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Eye to the Telescope: Future-Gazing & Current Projects from OCLC Research. 2006 Amigos Conference 11 May 2006 Dallas, TX Eric Childress OCLC Research. Outline. The Big Picture Pattern Recognition Brand, Data, Technology trends The Library - next phase Selected OCLC Research work.

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Eye to the telescope future gazing current projects from oclc research

Eye to the Telescope: Future-Gazing & Current Projects from OCLC Research

2006 Amigos Conference

11 May 2006

Dallas, TX

Eric Childress

OCLC Research

Outline OCLC Research

  • The Big Picture

    • Pattern Recognition

    • Brand, Data, Technology trends

  • The Library - next phase

  • Selected OCLC Research work

Pattern recognition
Pattern recognition OCLC Research

  • Production anywhere, Global distribution

    • Make products anywhere, ship them everywhere

    • Offshore business processes & research centers

  • Big brands & micro channels

    • Mega-publishers, -media, -retailers, -search engines

    • Niche markets exploited via AdWords & affiliate programs

  • Portable devices, digital content, interactive Net

    • iPods, now with video; Are iPhones next?

    • Ringtones, iTunes, Podcasts, Vlogs/Google Video, online gaming, etc.

  • Self-service, micro-consumption

    • The “convenience” society – 24x7 stores, ATMs, click-n-buy

    • Disaggregation – consume by the news story, song, etc.

  • Intellectual Property issues

    • Big business not-so-secretly wants all transactions billable

    • Open Source & Open Content rising (e.g., Apache, Creative Commons)

Voices carry
Voices carry OCLC Research

  • Old media losing to new media

    • Broadcast radio vs Satellite & Internet radio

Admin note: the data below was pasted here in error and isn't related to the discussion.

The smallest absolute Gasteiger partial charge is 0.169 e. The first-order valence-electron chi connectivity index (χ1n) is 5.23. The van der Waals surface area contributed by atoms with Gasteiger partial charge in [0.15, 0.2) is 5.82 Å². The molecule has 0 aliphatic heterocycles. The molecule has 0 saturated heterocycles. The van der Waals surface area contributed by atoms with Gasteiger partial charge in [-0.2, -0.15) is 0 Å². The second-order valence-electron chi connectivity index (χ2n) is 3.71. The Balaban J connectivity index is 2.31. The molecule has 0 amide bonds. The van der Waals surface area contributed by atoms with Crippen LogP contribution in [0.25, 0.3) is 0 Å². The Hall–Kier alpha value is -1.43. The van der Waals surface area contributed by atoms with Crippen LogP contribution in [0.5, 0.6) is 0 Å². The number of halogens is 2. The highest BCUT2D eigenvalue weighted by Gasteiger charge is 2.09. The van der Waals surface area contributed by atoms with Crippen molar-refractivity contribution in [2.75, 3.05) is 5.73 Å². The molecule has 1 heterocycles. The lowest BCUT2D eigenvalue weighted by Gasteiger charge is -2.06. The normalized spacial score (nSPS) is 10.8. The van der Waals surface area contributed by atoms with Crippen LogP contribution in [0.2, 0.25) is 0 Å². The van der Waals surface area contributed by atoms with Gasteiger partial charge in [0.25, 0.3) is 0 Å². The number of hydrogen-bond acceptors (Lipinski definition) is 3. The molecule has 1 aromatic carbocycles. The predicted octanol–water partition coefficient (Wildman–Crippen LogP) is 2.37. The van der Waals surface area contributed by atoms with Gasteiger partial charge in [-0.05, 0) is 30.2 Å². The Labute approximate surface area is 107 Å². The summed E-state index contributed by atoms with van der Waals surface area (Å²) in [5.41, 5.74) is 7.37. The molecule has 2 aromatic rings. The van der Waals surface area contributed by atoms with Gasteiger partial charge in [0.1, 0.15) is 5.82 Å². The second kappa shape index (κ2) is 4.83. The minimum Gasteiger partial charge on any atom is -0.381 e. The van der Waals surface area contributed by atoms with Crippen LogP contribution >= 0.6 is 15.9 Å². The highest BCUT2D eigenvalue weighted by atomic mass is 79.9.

• Newspapers vs Google News, Craigslist, etc.

  • Brand & voice through new channels

    • Blogging by top execs & by staff

    • Personal branding – “Webcred” is key to one’s fortunes

  • Individual-driven content rising:

    • Personal web pages

    • Blogs (a new one each second!)

    • Digital images/video (flickr, Picasa, YouTube)

    • Bookmarks, etc. (e.g., del.icio.us, furl, digg, technorati)

  • Infotainment increasingly social & peer-to-peer

    • Community authorship, open content (Wikipedia)

    • Myspace, Facebook, etc. personal presence services

Blog Trends OCLC Research

Source: David Sifry

Data rules
Data rules OCLC Research

  • Deep indexing:

    • Amazon’s “Search Inside” and “Statistically Improbable Phrases”

    • Google, Yahoo, Microsoft underwriting library digitization work

    • Library space: NetLibrary, Alexander Street, many others indexing content

    • Custom search feeds: Google Alerts, News topic RSS, etc.

  • Instant verification:

    • Many voices, many fact-checkers widely-distributed – Spin doctors beware!

  • Recommendation systems:

    • Amazon, Apple iTunes, other retailers – “people like you chose…”

    • Novel concepts: Pandora – suggests music based on intrinsic patterns of music you like (the “music genome”)

  • Empowered consumption

    • My iPod, my tags, my playlists

    • Reuse, derive, mix content from many sources (e.g. Mashups)

Techscape OCLC Research

  • Web 2.0:

    • The Network spans all attached devices (e.g., iPods, phones, etc.)

    • Software resides on the Net, not the workstation

    • “Participative Net” – social environment, shared content reused

  • Everywhere Net

    • Internet, GPS, cellphone, municipal wireless…

  • System refactoring

    • Modularity (micro-services, remixing, multiple sources)

    • Layering (loosely-coupled systems)

    • Interoperability (low-friction, high reuse)

      • Lightweight protocols gaining favor (e.g., SRW/SRU, microformats)

    • Machine-oriented services (web services)

Libraries next phase
Libraries - next phase OCLC Research

  • Surfacing seamlessly